Obituary: James Garner, actor

James Garner: Actor whose much-loved easy-going characters belied a violent and abusive childhood. Picture: APJames Garner: Actor whose much-loved easy-going characters belied a violent and abusive childhood. Picture: AP
James Garner: Actor whose much-loved easy-going characters belied a violent and abusive childhood. Picture: AP
Born 7 April, 1928, in Norman, Oklahoma. Died: 19 July, 2014, in Los Angeles, aged 86

James Garner parlayed rugged good looks and an easy-going charm into two hugely popular TV series that provided him with work for several decades. First, there was the gambler Bret Maverick in the western series Maverick in the late 1950s and early 1960s. Subsequently he played private detective Jim Rockford in The Rockford Files in the 1970s, 1980s and 1990s.

Garner also enjoyed a successful film career that included The Great Escape and Support Your Local Sheriff! and more recently Space Cowboys, in which he co-starred with Clint Eastwood, Donald Sutherland and Tommy Lee Jones as pensioners recalled to active service to repair an old Cold War satellite.

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Garner and his best-known characters never seemed to take life too seriously, preferring to resolve problems with guile and humour rather than resorting to violence. But the on-screen image belied a difficult and abusive upbringing, which culminated in Garner attempting to strangle his stepmother.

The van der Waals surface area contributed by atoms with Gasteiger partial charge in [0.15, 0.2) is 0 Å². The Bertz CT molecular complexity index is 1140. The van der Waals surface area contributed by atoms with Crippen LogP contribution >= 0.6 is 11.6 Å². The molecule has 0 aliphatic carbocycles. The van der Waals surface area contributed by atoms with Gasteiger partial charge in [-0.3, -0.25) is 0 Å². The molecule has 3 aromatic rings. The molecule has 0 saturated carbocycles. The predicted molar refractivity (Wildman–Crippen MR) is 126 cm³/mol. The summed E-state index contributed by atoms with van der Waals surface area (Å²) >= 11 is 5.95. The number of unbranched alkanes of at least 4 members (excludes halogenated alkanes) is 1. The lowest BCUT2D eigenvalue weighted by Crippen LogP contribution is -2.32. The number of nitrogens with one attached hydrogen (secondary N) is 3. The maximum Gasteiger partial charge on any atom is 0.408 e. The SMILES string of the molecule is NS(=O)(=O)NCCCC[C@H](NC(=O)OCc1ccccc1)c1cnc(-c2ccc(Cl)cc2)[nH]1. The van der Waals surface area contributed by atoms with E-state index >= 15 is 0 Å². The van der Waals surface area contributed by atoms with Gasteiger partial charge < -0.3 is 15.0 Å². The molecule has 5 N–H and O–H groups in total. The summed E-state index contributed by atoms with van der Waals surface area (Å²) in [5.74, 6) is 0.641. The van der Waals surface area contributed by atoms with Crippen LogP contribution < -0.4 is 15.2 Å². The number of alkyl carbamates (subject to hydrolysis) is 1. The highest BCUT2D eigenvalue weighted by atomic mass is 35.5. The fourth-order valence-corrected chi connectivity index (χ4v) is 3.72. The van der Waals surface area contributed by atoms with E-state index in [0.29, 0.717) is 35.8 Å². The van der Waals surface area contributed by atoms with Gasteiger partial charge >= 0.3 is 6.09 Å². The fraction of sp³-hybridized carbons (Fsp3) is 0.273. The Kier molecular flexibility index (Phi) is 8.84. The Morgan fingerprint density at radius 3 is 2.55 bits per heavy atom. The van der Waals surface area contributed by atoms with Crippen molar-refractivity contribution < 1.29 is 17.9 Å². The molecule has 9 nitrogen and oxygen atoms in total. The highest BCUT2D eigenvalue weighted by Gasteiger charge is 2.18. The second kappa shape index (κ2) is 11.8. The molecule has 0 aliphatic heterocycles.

His stepmother and father walked out on the children in fairly quick succession, leaving Garner to make his own way in the world at 14. In his memoirs The Garner Files, he wrote: “I’ve been on the wrong end of violence, and I’ve done violence myself…I refuse to glorify violence in my movie and television roles. The characters I’ve played, especially Bret Maverick and Jim Rockford, almost never use a gun, and they always try to use their wits instead of their fists.”

Lois Garner, to whom he was married for 58 years, said: “Jimmy is very close to his characters. That’s the face he wants the world to see – the man who doesn’t quite fit into any mould, but is loved.

“The first thing I noticed about Jim was how funny he was. But Jim is a rather complicated man and is covering up lots of hurt.”

He was born James Scott Bumgarner in Norman, Oklahoma, in 1928. The youngest of three boys, he was nicknamed Little Bum. He had German forebears, but was also a quarter Cherokee. His father ran a general store in the middle of nowhere. Garner’s mother died when he was four and he worked in the store from the age of six, but business was slow and life hard.

The store burned down when he was seven and he admits in his autobiography that it may well have been his father who did it. Garner lived with grandparents before being reunited with his father and his new wife, who beat Garner and it was later alleged had sex with one of the other boys, though he was only about ten at the time.

She disliked Garner, forced him to wear a dress and made everyone call him Louise. “Now they’d put that woman in jail for what she did to us,” he wrote. “But in those days nobody cared.”